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American kestrel        Images © Mark A. Chappell

Kestrels are lovely, personable little falcons found throughout much of North and South America.   Their only faults are that they are fairly shy and difficult to photograph, and when they do permit close approach they're rarely perched on anything other than power lines or metal fence posts (or sometimes wooden fence posts if I'm lucky).   These images show both the colorful males and the overall rusty-brown females, which lack the males' blue-gray wings and   Note the considerable variation in the amount of rusty streaking on the females (I'm not sure if this is age-related).   I took most of these pictures out of my car window, with the exception of the very accommodating male eating a side-blotched lizard (below, left).   The photos were taken in many places; California locations include the upper Panoche Valley in San Benito County, the San Jacinto Wildlife Area near Riverside, coastal Orange County, Pebble Beach, near Palm Desert, and Convict Creek in Mono County (eastern Sierra Nevada).   Other images (including the ones immediately below of a male eating a mouse) were made on Antelope Island in the Great Salt Lake, Utah, and in Bosque del Apache National Wildlife Refuge in New Mexico.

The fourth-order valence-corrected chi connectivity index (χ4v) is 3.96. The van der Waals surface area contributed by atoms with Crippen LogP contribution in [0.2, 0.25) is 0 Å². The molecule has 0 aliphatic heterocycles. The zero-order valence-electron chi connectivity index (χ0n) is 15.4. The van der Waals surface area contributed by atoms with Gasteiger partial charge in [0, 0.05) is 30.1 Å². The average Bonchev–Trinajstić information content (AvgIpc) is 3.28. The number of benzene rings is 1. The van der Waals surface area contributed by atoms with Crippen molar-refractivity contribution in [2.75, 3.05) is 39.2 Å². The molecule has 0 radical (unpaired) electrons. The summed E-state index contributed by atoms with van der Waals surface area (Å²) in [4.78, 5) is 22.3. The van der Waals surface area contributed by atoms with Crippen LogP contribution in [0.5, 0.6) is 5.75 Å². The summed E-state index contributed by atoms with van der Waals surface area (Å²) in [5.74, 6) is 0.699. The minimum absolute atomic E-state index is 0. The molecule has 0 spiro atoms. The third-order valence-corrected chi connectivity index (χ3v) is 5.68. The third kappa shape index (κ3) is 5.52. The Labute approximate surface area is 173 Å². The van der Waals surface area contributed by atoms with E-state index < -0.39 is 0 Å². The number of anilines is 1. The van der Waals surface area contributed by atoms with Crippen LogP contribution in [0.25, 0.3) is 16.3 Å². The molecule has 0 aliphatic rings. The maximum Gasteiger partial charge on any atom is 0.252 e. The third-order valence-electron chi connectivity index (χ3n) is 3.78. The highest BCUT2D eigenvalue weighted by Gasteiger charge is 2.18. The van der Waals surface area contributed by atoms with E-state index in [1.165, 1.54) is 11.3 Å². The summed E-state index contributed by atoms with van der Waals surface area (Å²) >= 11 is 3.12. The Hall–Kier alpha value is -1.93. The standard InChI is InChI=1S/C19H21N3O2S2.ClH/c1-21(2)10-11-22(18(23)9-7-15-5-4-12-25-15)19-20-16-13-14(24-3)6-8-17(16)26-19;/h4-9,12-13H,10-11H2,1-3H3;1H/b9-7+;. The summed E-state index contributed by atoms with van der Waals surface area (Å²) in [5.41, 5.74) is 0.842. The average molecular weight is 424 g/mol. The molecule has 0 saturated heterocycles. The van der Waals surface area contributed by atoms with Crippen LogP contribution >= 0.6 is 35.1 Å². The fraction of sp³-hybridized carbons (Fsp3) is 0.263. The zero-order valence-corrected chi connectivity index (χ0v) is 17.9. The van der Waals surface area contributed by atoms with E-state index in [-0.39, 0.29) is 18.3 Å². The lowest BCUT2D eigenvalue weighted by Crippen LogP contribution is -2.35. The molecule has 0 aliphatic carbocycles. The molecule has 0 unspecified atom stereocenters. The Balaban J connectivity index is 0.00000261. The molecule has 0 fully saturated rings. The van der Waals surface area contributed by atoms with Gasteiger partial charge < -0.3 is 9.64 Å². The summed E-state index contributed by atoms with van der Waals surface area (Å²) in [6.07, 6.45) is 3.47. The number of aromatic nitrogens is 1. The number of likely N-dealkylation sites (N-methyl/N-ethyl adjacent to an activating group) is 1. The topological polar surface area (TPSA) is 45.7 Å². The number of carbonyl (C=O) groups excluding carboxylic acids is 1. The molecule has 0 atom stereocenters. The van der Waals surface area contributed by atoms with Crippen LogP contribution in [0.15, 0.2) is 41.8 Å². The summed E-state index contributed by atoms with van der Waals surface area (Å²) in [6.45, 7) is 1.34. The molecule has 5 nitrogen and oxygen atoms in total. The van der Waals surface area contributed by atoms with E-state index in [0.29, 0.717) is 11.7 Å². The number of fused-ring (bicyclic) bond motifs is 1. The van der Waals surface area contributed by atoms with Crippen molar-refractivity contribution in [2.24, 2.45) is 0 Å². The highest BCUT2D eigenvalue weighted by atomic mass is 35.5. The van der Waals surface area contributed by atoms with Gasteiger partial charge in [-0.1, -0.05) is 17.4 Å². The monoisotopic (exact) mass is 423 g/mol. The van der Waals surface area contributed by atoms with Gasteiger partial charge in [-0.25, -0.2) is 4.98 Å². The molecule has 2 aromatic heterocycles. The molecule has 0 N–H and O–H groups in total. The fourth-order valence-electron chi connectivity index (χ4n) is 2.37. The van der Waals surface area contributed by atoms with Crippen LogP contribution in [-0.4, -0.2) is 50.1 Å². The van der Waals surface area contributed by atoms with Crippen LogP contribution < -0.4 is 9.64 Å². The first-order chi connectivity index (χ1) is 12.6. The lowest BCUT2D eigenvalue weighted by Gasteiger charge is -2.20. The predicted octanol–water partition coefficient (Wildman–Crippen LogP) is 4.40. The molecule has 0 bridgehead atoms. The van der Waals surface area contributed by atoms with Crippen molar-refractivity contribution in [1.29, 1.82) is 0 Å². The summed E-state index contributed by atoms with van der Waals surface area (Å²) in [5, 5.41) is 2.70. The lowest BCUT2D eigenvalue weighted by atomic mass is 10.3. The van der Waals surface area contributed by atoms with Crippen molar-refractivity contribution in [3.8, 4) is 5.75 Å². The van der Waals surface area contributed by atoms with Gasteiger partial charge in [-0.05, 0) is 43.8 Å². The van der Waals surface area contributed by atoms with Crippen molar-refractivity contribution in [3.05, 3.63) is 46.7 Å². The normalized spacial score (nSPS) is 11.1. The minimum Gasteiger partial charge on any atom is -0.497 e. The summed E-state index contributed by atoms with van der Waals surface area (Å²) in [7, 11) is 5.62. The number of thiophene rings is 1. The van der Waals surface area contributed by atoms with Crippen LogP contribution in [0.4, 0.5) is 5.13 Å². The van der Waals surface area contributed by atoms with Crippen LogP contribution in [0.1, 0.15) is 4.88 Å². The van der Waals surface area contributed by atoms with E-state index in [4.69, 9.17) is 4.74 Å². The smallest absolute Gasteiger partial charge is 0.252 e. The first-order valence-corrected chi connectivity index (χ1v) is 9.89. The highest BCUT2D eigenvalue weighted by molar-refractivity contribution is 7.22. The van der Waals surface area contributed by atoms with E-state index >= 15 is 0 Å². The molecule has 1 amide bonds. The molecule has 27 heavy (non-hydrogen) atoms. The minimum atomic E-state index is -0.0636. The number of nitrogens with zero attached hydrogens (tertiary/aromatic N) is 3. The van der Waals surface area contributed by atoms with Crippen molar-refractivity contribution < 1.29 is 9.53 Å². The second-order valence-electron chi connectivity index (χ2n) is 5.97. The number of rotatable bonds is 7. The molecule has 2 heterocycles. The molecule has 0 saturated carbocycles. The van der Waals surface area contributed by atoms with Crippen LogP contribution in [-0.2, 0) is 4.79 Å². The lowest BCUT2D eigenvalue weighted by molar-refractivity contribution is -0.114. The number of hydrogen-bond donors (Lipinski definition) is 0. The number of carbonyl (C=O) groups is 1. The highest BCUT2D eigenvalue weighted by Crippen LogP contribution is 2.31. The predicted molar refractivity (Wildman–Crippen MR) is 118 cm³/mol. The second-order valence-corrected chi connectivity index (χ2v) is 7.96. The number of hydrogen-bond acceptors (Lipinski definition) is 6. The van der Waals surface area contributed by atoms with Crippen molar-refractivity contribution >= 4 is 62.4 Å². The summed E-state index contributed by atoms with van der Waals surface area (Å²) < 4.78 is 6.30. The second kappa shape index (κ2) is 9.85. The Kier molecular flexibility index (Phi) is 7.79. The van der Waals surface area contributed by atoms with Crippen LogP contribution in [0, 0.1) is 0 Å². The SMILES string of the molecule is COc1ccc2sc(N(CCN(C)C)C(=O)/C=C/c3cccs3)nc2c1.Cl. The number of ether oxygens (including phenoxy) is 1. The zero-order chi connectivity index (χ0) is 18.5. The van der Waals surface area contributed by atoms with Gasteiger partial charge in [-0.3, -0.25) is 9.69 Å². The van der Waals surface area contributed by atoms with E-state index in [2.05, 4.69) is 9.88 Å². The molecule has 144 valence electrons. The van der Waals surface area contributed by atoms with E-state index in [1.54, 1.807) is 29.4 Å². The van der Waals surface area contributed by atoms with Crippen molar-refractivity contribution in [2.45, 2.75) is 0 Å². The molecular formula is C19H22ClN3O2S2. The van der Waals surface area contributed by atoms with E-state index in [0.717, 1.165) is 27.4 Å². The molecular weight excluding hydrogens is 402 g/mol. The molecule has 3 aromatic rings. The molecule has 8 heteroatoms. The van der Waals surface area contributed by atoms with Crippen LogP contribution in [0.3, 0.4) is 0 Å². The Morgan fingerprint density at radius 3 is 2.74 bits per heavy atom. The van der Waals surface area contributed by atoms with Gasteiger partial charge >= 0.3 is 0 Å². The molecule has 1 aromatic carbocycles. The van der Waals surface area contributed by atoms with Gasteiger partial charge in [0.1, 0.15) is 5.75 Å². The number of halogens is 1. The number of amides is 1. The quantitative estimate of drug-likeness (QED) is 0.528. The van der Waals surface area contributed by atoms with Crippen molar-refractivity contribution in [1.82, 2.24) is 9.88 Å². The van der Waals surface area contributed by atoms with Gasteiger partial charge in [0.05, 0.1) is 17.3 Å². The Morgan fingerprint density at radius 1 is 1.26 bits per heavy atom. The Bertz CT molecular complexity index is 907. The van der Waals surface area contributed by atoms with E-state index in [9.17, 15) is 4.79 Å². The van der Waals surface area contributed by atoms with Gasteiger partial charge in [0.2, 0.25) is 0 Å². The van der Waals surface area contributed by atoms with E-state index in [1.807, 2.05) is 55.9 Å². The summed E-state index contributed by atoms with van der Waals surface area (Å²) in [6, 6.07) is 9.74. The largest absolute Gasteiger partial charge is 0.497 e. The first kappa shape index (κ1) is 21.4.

More images of kestrels are here and hereAnother page has a photo showing the size difference between kestrels and their close relative, the peregrine falcon.

  • Canon 10D, 1D Mk. II, 1D3, 7D, or 1D4; 800 mm IS lens + 1.4X or 500 mm IS lens plus 1.4X (flight shots) or 2X converter, some with fill-in flash (2003, 2005-2011)